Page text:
One community-led solution, brought to life by like-minded stakeholders, is showing great promise in arresting malnutrition rates, by providing access to safe drinking water in Madhya Pradesh. But how and what’s next? A small village in the water-scarce tribal district Dhar holds all the answers.
Medha* awaits the water delivery vehicle that arrives every day at the public elementary school in Nalchha, Dhar, where she teaches Geography. This week, she oversees receiving, counting, logging, and storing the water cans that are earmarked for the students at her school. It makes her happy that children receive not only wholesome supplementary meals via the mid-day meal program but also safe drinking water, which has a huge role to play in reducing malnutrition.
Medha pays a little over INR 300 (~US$4) to the water couriers who unload a couple of dozen cans (US$0.18 for 20 liters each) of safe drinking water in the school shed. This water has been processed at the new water treatment plant (CWTP) set up under the guidance of the District Administration and Public Health Engineering Department, Dhar.
Medha sounds the gong for the mid-day meal as the water delivery vehicle makes its way across the village, delivering safe drinking water to households and other institutions in one of India’s most water-stressed districts.
Integrating agenda, approach, and action
At a time when temperatures are rising and wells/handpumps are drying up, the need for diversity of water sources, especially for drinking purposes, is extremely critical. In Madhya Pradesh (MP), which is currently plagued by the double burden of anemia and malnutrition, it is also an important enabler in achieving the state’s nutritional goal.
Since the inception of the nutrition program in 2016, CHAI has always underlined the importance of access to safe drinking water to improve the nutritional status of communities in MP. Drinking untreated groundwater with high levels of fluoride, iron, arsenic, or other chemical contaminants often leads to conditions such as fluorosis, and may also lower the body’s nutrient absorption capabilities. Further, drinking untreated water amplifies the chances of contracting acute water-borne diseases like diarrhea, typhoid, jaundice, and cholera.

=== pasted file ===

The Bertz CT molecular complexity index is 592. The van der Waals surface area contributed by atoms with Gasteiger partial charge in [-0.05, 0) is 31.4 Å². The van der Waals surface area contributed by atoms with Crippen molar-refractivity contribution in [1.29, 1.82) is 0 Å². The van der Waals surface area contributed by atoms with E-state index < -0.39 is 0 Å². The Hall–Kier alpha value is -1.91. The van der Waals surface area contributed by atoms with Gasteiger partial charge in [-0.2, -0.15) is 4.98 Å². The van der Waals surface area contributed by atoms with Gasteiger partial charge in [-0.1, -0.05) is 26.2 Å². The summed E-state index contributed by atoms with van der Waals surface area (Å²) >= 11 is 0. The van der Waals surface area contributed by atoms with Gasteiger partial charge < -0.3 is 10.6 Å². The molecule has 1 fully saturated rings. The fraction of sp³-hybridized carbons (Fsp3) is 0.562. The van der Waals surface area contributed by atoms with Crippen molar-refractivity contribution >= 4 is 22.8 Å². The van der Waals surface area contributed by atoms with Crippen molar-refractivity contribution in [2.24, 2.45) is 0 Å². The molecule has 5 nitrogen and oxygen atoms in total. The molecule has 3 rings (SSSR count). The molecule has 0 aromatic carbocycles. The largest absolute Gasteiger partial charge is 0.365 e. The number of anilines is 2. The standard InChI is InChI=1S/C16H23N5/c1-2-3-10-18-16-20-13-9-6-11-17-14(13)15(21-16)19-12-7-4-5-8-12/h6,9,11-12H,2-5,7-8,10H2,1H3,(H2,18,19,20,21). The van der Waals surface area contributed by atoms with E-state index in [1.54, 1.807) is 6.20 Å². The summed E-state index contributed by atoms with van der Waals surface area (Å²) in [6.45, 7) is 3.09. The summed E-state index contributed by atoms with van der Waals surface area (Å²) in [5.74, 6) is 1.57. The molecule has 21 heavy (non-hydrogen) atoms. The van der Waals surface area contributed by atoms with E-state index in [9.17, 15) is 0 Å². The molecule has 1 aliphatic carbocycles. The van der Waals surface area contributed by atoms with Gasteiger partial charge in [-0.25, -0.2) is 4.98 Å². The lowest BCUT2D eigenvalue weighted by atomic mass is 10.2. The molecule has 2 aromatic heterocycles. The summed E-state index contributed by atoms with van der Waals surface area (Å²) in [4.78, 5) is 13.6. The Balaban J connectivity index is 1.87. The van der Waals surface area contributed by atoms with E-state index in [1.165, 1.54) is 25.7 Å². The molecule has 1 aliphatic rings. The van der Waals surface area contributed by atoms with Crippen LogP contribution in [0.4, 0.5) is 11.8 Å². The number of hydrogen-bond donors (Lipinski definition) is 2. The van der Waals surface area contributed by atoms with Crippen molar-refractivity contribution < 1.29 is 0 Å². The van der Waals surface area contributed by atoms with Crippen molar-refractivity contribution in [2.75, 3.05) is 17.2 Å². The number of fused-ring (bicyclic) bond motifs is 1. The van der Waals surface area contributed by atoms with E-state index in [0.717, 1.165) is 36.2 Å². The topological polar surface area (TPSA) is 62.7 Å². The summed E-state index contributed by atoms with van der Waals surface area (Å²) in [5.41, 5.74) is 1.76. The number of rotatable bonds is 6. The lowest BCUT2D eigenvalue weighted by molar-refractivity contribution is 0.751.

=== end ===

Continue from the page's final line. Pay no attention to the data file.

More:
As part of its People-Powered Newtrition initiative, CHAI stepped forward to support the Government of MP (GoMP) in mitigating the risks posed by a lack of access to safe drinking water by identifying community-level solutions. Since 2018, CHAI has provided extensive support towards developing a sustainable model for community water treatment plants (CWTP).
Given the direness of the situation in Dhar, CHAI reached out to the district administration to help set up a pilot water purification plant in the village of Nalchha. From identifying site and entrepreneur to overseeing the construction of the plant and mentoring the rural entrepreneur, CHAI — in association with like-minded partners like TATA Trusts and Drinkwell Technologies — was able to create an easily replicable model, drawing knowledge from available good practices. For instance, it was decided to use more efficient resin-based nanotechnology for the plant, rather than energy-intensive conventional technologies. The selected technology also led to lesser wastage of water during treatment and longer life of the plant.
A multipurpose project
The concept of community water treatment plants (CWTPs) was driven by the larger idea that delivering safe drinking water for millions at a nominal cost could also generate sustainable livelihoods for local communities.
CHAI played an instrumental role in creating a unique entrepreneurship model. Under this, a local farmer turned entrepreneur was identified and trained in streamlining business operations and identifying and implementing efficiencies, in a bid to raise local accountability and ownership of the plant. Further, CHAI proposed a co-ownership and co-investment model wherein the capital expenditure is partially borne by CHAI and TATA Trusts, while the remaining capital expenditure and operational costs are borne by the entrepreneur through a loan, subsidized by the government.
The plant is designed to deliver approximately 6,000 liters of safe drinking water per day to public schools, government offices, Anganwadi (community health) centers, and public hospitals across 13 villages in Dhar. The pilot plant set up in November 2018 has, in three years, already generated US$22,900 in revenue, while making an operating profit of US$4,000, a part of which has been reinvested in the facility for further improvement.
Moreover, for the community, besides receiving clean water, doorstep delivery has enabled many to save a lot of time and energy and spend it in other productive activities.
Impressed by the success of the existing plant, the Public Health Engineering Department (PHED), GoMP, under the ambit of their flagship Jal Jeevan Mission, is scaling up this model in other quality-affected geographies of the state. To streamline the scale-up effort, CHAI has been roped in as a resource organization providing technical and program management support.
As a step further, PHED intends to leverage the existing self-help groups and their federations for operationalization support for the upcoming CWTPs.
Hailed as a “champion of health” by Medha and other residents of Nalchha, the community-led plant serves as a reminder of what holistic development can look like. We learn that by strengthening local systems, a transformational change can be brought about by and for the community, and that access to safe drinking water, and in turn, nutritional goals can be met.